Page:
Kate joined the Princeton English Department in 2013. Her dissertation seeks to reexamine the trope of personification in eighteenth-century poetry from Milton to Wordsworth as a practice both of empirical investigation and hermeneutic interpretation. Her broader interests include poetic form and figuration; characters and persons, including distinctions of gender, race, and animal species; abstraction and materiality; theories of artifice, mechanism, and prosthesis; and figures of nature in Eighteenth-Century and Romantic literature and philosophy.
Kate co-organizes events for the Eighteenth-Century and Romantic Studies colloquium, and is currently the research assistant for the Global Enlightenment Project led by Professors Sophie Gee and Sarah Rivett.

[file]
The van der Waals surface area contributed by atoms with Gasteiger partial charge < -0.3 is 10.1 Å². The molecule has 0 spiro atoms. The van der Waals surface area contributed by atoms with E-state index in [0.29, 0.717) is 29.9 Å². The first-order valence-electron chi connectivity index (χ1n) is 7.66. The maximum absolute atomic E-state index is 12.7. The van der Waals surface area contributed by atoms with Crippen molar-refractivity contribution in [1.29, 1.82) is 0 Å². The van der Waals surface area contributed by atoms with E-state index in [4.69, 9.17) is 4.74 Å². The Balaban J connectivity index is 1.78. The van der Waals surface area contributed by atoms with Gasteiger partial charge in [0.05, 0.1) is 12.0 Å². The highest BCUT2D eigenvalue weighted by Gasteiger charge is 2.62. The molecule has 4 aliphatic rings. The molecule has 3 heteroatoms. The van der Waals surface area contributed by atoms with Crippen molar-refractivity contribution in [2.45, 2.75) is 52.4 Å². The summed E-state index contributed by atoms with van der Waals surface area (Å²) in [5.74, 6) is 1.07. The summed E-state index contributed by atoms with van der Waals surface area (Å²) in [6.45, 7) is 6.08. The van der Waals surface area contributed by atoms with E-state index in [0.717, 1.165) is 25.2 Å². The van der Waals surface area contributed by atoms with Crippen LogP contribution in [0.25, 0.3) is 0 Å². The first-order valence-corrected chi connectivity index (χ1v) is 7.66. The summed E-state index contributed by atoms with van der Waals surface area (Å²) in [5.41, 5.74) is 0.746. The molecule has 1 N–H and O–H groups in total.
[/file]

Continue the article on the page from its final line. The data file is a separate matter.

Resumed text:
Kate’s research interests are closely intertwined with her own poetic work. Prior to beginning her doctoral research, she investigated the repurposing of post-industrial spaces for artistic uses in Germany on a Creative Writing Fulbright Fellowship, research that has directly informed her interest in eighteenth-century and Romantic aesthetic theory. A two-year Teagle Fellowship in the Writing Programs at Wesleyan University significantly deepened her focus on the practices and theories of teaching literature and writing.
Preceptor: ENG 208 - Reading Literature: The Essay